Jay: There’s a lot of water around, a lot of water.
Andy: And, and think of this, you take a shower, take a bath, and that steam rises from the water. Well, it’s not just water folks that is dead skin cells and soap scum and essentially these are the things that mold loves. Wherever that steam travels, it carries with it that that other mess of materials and it’ll stick to the walls. It’ll stick to the floor, it’ll stick anywhere. It can wherever, steam lands. so will those other things. And if there are mold spores in the air, and I say, I shouldn’t even say if! There are mold spores everywhere, and under the right circumstances that can lead to mold growth. And that’s why in bathrooms it’s so ubiqitious. You always see little bits of mold growth on walls and bathrooms and it’s usually because people don’t ventilate properly or they don’t wash surfaces properly.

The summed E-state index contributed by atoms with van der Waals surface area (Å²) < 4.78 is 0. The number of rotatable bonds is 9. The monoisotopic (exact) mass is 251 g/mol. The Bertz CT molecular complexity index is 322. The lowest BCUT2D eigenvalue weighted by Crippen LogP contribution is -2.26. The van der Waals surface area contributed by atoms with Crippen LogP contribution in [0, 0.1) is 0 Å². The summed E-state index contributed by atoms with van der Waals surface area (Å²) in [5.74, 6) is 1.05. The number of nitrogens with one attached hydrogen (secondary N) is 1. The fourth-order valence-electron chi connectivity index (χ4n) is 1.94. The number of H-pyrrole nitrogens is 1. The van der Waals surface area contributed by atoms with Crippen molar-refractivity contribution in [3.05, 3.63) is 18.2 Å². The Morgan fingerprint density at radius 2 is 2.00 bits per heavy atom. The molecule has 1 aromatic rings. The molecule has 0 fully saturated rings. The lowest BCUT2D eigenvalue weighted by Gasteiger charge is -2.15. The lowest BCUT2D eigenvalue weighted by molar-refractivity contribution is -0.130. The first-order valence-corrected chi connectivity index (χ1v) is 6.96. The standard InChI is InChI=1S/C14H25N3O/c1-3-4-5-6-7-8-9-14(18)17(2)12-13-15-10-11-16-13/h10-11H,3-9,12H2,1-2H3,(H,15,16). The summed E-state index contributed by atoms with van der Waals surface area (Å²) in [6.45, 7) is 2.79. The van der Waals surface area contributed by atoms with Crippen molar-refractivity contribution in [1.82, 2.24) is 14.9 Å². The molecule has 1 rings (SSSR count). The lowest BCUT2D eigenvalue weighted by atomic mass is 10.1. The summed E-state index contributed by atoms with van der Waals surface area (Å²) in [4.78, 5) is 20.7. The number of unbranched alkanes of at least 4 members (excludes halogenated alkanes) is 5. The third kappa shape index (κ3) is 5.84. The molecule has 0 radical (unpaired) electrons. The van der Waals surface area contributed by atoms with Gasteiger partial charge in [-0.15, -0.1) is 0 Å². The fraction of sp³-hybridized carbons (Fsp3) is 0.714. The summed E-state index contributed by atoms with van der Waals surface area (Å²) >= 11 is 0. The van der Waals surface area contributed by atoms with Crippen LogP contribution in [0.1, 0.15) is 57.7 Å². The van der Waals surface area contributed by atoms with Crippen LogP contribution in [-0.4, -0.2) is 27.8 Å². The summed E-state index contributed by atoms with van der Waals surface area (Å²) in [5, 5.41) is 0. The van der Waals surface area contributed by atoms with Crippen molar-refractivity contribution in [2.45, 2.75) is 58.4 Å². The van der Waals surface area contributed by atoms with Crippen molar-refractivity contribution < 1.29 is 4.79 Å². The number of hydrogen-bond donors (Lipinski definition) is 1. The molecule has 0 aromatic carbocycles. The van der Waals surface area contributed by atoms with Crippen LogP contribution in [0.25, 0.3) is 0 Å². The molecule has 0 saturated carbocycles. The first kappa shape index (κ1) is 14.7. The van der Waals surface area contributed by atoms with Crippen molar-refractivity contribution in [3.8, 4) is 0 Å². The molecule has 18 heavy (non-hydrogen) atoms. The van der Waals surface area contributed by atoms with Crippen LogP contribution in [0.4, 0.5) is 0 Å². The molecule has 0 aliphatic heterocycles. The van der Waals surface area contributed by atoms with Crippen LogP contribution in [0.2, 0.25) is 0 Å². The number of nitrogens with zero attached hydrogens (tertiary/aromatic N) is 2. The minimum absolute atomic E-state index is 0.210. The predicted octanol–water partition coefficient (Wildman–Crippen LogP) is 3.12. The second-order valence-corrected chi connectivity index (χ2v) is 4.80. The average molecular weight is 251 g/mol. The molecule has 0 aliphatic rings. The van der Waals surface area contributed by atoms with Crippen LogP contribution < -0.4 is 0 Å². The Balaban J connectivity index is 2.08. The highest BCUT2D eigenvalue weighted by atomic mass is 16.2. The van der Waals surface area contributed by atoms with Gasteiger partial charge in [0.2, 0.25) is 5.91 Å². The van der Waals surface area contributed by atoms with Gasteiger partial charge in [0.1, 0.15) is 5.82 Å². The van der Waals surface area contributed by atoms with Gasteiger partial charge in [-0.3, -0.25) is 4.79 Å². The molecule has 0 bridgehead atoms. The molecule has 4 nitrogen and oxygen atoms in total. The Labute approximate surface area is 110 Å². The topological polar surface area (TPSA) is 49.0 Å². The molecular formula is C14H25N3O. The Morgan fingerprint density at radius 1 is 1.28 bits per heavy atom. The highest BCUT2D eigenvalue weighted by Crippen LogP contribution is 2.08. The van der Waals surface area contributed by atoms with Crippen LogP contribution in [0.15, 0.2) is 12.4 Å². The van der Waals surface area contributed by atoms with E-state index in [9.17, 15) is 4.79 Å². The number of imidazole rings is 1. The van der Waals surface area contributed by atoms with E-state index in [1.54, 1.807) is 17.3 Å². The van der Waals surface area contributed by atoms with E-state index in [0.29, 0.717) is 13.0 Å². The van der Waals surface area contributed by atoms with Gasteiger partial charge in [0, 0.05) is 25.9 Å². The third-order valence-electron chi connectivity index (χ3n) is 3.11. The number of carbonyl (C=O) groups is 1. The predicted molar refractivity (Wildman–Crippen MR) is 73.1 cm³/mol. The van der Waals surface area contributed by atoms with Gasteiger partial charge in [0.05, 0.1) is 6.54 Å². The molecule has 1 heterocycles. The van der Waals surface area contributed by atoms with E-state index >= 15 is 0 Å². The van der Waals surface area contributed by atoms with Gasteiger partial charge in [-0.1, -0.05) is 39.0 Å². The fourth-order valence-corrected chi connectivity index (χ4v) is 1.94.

Jay: Yeah. I was just gonna say ventilation is a huge thing. Sometimes people have bathrooms, there’s no ventilation or using a forced air ventilation on a mechanical ventilation versus a natural ventilation.
Andy: Yeah. And so that actually came up in conversation with a client today. I know we’re kind of jumping around here, but the key theme here is moisture protection and mold protection. They have a small powder room that they constantly have mold problems with. Actually, I would call it a half bath that has a walk in shower. They don’t understand why they cannot get rid of the mold growth and yet they have no powered fan in the room. And older homes are like this, right? So you’re kind of stuck in a situation where you either build it out then to protect against the mold growth that will occur. So you’re using porcelain tile on all the surfaces, right.